In a pinch there are some age old solutions that might work for you. Remember that "soldering irons" were originally not electric. They were literally large irons with big wooden handles that would be placed in a blacksmith's furnace to get hot and then used until they cooled. If you can find a big chunk of steel or iron say 1/2" cross section, grind it to a chisel point on one end, and heat it in a charcoal fire, or maybe with a torch... I think you might be surprised how well that could work. Especially if you have some extra solder flux to put on the wires. I've not tried it myself, but I know it was done that way in the past. It should work.

    In any case, the idea is to have a lot more watts of heat energy readily available in the iron than the wires can absorb and dissipate. That way the watts turn into peak temperature at the joint to get your solder to melt.

    The 950 degree rating of your iron is fine, but sort of misleading. That is its peak temperature until you begin cooling it with soldering work. The Watts are the real measure of work being done.

    I hope that helps.

    Cheers!

    #76
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  17. vnp514

    vnp514 Been here awhile

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    An older thread but fantastic info-THANKS!!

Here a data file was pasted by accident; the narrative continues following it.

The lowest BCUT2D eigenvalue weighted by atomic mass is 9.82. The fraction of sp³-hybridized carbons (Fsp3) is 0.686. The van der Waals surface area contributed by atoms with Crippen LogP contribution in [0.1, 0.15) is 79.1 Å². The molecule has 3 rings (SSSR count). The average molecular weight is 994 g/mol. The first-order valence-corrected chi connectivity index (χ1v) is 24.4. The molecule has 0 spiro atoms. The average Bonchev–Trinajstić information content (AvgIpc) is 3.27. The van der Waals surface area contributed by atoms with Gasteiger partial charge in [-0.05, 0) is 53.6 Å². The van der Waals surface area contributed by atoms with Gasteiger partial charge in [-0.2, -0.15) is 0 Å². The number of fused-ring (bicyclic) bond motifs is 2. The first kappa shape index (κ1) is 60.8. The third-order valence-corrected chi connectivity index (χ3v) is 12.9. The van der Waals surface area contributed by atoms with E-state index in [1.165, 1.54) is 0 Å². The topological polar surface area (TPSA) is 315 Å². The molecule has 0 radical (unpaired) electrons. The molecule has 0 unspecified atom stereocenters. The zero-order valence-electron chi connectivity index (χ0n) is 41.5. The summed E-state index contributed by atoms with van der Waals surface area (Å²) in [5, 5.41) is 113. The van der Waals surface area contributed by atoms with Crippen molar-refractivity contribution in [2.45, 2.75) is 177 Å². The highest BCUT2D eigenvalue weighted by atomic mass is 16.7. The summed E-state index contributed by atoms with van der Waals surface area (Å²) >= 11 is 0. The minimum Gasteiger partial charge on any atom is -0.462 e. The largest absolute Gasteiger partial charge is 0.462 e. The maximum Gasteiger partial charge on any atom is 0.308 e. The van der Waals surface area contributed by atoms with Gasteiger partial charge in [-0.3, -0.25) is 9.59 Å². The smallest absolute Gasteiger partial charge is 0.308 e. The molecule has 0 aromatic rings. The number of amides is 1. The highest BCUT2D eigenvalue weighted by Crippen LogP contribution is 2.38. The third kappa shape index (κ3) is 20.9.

A couple of questions- Can we talk about what type of solder to use? How about the diameter of the solder? If I want to solder 14 to 16ga wire, what diameter solder would be best? Yeah, I'm a electrical idiot!!:lol3

    Thanks!!

    Pete
    #77
  18. Dolly Sod

    Dolly Sod I want to do right, but not right now

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    I always use rosin core solder. I also use a very small diameter, I like how quickly it melts. I use it for everything from 20 ga down to 10ga. I don't really solder outside of that range.


    Had a friend tell me that he hated soldering wires, that his never worked, come to find out he was using solid solder for copper piping. :lol3
    #78
  19. Rapid_Roy

    Rapid_Roy Rachael's Dad Supporter

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    This is awesome!

    P.S Butt and most crimp connectors suck! Solder!
    :lol3
    #79
  20. t6pilot

    t6pilot Been here awhile

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    +1 on soldering connections, + 1 also double shrink wrap. Anything that vibrates benefits from this procedure. Not difficult to do. If soldering not possible posi-tap connectors are the best alternative
    #80